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Guide to Scala 3 Compiler Contribution

Compiler Phases


As described in the compiler overview, dotc is divided into a list of phases, specified in the Compiler class.

Printing the phases of the Compiler

a flattened list of all the phases can be displayed by invoking the compiler with the -Xshow-phases flag:

$ scalac -Xshow-phases

Phase Groups

In class Compiler you can access the list of phases with the method phases:

def phases: List[List[Phase]] =
  frontendPhases ::: picklerPhases ::: transformPhases ::: backendPhases

You can see that phases are actually grouped into sublists, given by the signature List[List[Phase]]; that is, each sublist forms a phase group that is then fused into a single tree traversal when a Run is executed.

Phase fusion allows each phase of a group to be small and modular, (each performing a single function), while reducing the number of tree traversals and increasing performance.

Phases are able to be grouped together if they inherit from MiniPhase.

Phase Categories

Phases fall into four categories, allowing customisation by sub-classes of Compiler:


In the main compiler these include parser, typer, posttyper, prepjsinterop and phases for producing SemanticDB and communicating with the incremental compiler Zinc. The parser reads source programs and generates untyped abstract syntax trees, which in typer are then typechecked and transformed into typed abstract syntax trees. Following is posttyper, performing checks and cleanups that require a fully typed program. In particular, it

  • creates super accessors representing super calls in traits
  • creates implementations of compiler-implemented methods, such as equals and hashCode for case classes.
  • marks compilation units that require inline expansion, or quote pickling
  • simplifies trees of erased definitions
  • checks variance of type parameters
  • mark parameters passed unchanged from subclass to superclass for later pruning.


These phases start with pickler, which serializes typed trees produced by the frontendPhases into TASTy format. Following is inlining, which expand calls to inline methods, and postInlining providing implementations of the Mirror framework for inlined calls. Finally are staging, which ensures that quotes conform to the Phase Consistency Principle (PCP), and pickleQuotes which converts quoted trees to embedded TASTy strings.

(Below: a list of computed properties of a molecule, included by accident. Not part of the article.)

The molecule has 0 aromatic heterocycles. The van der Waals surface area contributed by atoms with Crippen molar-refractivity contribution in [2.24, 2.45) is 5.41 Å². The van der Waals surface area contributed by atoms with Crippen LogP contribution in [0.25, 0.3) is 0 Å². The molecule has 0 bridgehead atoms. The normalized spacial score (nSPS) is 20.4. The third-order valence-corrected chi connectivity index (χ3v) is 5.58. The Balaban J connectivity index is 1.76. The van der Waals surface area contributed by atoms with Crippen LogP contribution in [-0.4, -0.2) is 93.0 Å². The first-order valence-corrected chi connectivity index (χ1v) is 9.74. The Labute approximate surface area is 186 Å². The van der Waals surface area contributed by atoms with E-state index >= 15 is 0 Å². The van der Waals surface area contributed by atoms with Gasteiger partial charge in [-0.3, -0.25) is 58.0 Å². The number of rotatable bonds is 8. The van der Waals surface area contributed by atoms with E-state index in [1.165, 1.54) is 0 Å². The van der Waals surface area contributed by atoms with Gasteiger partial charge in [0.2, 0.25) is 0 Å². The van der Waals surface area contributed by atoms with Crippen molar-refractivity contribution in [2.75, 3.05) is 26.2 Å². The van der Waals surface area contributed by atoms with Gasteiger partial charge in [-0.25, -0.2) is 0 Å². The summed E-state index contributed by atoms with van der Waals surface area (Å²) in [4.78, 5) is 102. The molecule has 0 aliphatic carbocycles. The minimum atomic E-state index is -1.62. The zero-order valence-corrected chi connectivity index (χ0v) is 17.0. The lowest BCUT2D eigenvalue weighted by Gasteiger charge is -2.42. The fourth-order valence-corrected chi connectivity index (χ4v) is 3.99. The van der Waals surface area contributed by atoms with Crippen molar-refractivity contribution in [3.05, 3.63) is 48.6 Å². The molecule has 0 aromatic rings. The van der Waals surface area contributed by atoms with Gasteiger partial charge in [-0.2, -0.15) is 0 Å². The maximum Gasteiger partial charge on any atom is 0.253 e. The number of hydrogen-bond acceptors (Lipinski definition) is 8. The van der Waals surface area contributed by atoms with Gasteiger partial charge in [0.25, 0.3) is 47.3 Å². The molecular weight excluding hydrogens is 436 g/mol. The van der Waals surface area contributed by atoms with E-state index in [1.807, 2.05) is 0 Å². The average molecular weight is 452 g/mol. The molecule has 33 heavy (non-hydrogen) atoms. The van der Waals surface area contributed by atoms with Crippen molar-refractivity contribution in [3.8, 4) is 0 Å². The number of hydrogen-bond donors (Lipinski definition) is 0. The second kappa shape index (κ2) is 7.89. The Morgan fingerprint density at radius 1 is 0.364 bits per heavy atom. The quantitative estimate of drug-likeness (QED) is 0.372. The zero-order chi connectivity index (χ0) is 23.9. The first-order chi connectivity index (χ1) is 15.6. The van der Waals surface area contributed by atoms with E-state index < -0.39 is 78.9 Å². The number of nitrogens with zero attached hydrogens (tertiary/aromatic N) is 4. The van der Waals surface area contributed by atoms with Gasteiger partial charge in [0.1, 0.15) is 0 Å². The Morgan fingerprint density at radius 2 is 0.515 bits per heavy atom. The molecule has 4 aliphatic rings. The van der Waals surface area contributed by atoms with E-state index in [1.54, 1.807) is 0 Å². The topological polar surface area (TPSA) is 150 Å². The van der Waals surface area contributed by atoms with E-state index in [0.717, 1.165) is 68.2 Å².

These phases are concerned with tranformation into lower-level forms suitable for the runtime system, with two sub-groupings:

  • High-level transformations: All phases from firstTransform to erasure. Most of these phases transform syntax trees, expanding high-level constructs to more primitive ones.
    • An important transform phase is patternMatcher, which converts match trees and patterns into lower level forms, as well as checking the exhaustivity of sealed types, and unreachability of pattern cases.
    • Some phases perform further checks on more primitive trees, e.g. refchecks verifies that no abstract methods exist in concrete classes, and initChecker checks that fields are not used before initialisation.
    • The last phase in the group, erasure translates all types into types supported directly by the JVM. To do this, it performs another type checking pass, but using the rules of the JVM’s type system instead of Scala’s.
  • Low-level transformations: All phases from ElimErasedValueType to CollectSuperCalls. These further transform trees until they are essentially a structured version of Java bytecode.


These map the transformed trees to Java classfiles or SJSIR files.

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